Ammolite is a rare colourful gemstone formed during the fossilisation process of ammonites. Found in the Bearpow formation. Read more.
Rare fossilised gemstone
Ammolite is a rare gemstone that is only found on a limited scale in the Bearpow formation, which runs from the south of Canada to Montana in the USA. What makes ammolite so special is its origin. It is one of the few fossil gemstones in the world. The other two are amber and pearls. Ammolite is a fossilised shell of the 'Placenticeras meeki' and the 'Placenticeras intercalare' ammonite.
The ammonites lived between 75 and 70 million years ago in the Bearpow Sea, which was then located inland of North America. Because of the unique fossilisation process in which very thin plates of aragonite were formed, the light is reflected in beautiful opal-like colours. Green and red are most common, but depending on the thickness of the plates, the entire spectrum of colours can occur.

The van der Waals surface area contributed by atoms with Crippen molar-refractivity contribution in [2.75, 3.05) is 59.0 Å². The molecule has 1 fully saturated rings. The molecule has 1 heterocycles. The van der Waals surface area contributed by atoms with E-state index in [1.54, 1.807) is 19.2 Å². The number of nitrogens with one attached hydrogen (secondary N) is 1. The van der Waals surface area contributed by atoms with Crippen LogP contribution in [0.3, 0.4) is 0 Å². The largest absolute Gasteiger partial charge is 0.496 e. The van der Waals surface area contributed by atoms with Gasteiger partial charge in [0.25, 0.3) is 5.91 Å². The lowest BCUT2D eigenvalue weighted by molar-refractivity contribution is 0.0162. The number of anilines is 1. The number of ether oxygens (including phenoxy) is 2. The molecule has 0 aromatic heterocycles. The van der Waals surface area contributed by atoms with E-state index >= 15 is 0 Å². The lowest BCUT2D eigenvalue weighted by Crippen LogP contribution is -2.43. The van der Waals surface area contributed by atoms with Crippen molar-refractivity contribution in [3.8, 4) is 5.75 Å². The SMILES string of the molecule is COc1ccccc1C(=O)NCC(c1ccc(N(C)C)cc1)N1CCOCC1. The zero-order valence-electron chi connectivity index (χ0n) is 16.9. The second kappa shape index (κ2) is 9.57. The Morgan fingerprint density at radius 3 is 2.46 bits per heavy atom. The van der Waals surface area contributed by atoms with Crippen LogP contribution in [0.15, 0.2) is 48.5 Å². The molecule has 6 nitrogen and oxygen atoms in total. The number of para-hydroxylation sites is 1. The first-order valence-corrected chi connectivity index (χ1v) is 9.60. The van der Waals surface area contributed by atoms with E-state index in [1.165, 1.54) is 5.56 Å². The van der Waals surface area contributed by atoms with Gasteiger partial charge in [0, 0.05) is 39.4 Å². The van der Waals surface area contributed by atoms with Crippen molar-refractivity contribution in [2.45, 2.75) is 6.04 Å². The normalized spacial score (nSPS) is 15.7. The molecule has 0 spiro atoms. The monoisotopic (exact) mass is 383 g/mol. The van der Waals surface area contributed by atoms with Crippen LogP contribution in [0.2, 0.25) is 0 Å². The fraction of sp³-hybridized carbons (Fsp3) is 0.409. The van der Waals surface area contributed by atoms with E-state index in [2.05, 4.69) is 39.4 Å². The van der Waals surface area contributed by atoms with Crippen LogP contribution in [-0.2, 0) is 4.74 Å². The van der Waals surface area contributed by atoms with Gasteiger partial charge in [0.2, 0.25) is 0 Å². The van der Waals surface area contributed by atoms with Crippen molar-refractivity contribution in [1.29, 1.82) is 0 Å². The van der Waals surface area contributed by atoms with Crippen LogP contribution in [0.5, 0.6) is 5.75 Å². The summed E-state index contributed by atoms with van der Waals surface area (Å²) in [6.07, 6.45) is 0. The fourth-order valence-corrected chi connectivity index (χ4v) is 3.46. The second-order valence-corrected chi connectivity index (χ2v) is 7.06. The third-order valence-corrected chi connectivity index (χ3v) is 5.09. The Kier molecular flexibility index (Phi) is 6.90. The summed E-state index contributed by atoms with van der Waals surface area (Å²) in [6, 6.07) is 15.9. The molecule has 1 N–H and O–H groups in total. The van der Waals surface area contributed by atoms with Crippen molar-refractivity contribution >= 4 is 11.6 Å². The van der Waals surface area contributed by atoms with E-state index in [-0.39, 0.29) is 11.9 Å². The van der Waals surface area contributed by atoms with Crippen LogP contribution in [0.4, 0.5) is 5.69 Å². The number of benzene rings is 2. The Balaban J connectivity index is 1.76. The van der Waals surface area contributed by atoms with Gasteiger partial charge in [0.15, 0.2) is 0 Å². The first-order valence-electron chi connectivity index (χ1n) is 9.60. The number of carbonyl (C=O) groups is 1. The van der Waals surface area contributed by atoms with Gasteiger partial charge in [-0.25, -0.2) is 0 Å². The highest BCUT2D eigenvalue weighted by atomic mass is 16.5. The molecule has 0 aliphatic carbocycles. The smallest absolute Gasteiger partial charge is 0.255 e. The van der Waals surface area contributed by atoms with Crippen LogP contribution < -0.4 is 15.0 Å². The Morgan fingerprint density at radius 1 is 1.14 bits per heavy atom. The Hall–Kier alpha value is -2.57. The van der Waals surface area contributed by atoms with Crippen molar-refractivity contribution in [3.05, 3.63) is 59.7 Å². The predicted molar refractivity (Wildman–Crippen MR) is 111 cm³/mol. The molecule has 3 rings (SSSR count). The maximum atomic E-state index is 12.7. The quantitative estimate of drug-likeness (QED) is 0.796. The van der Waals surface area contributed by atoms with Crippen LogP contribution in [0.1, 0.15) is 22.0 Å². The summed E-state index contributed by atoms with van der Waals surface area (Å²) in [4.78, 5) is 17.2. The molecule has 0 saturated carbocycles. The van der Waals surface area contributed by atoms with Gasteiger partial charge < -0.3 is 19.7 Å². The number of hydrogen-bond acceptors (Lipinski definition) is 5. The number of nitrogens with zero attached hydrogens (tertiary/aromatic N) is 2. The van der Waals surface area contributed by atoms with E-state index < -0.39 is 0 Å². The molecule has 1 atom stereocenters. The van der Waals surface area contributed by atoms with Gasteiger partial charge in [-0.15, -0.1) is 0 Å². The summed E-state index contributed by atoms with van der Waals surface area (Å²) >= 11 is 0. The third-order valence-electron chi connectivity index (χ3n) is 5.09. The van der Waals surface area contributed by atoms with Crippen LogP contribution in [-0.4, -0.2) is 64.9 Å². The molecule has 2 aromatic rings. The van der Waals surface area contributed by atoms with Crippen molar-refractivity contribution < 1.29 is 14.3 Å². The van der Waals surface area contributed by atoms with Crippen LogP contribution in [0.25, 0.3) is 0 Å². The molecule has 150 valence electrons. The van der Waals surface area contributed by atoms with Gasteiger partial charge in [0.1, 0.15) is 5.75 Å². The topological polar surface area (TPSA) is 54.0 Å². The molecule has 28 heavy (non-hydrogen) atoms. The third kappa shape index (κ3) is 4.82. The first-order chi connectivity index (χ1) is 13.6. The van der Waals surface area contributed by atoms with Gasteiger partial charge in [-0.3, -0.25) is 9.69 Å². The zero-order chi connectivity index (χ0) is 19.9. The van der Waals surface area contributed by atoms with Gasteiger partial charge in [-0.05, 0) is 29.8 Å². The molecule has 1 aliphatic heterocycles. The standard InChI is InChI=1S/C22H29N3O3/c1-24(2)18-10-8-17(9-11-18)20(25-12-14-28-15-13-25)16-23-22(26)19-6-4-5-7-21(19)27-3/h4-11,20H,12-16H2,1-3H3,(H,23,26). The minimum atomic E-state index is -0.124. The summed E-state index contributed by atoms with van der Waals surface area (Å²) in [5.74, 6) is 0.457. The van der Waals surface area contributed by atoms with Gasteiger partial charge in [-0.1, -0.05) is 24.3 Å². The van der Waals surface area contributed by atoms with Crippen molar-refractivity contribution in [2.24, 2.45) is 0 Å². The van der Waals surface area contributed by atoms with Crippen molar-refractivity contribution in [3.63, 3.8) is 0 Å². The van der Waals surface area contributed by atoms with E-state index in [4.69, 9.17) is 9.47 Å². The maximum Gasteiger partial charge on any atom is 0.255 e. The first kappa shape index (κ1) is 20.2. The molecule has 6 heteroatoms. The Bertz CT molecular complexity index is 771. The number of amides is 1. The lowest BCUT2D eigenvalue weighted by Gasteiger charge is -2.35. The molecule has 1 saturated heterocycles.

The iridescent colour of ammolite consists of a very thin layer (+/- 0.5 to 0.8 mm) covering the ammonite. Many ammolites are therefore processed into triplets. The thin layer of ammolite is put on a solid underlayer and the top is covered with a transparent coating. The advantage of this is that the ammolite is protected against damage and with the topping, the play of colours is optimally visible.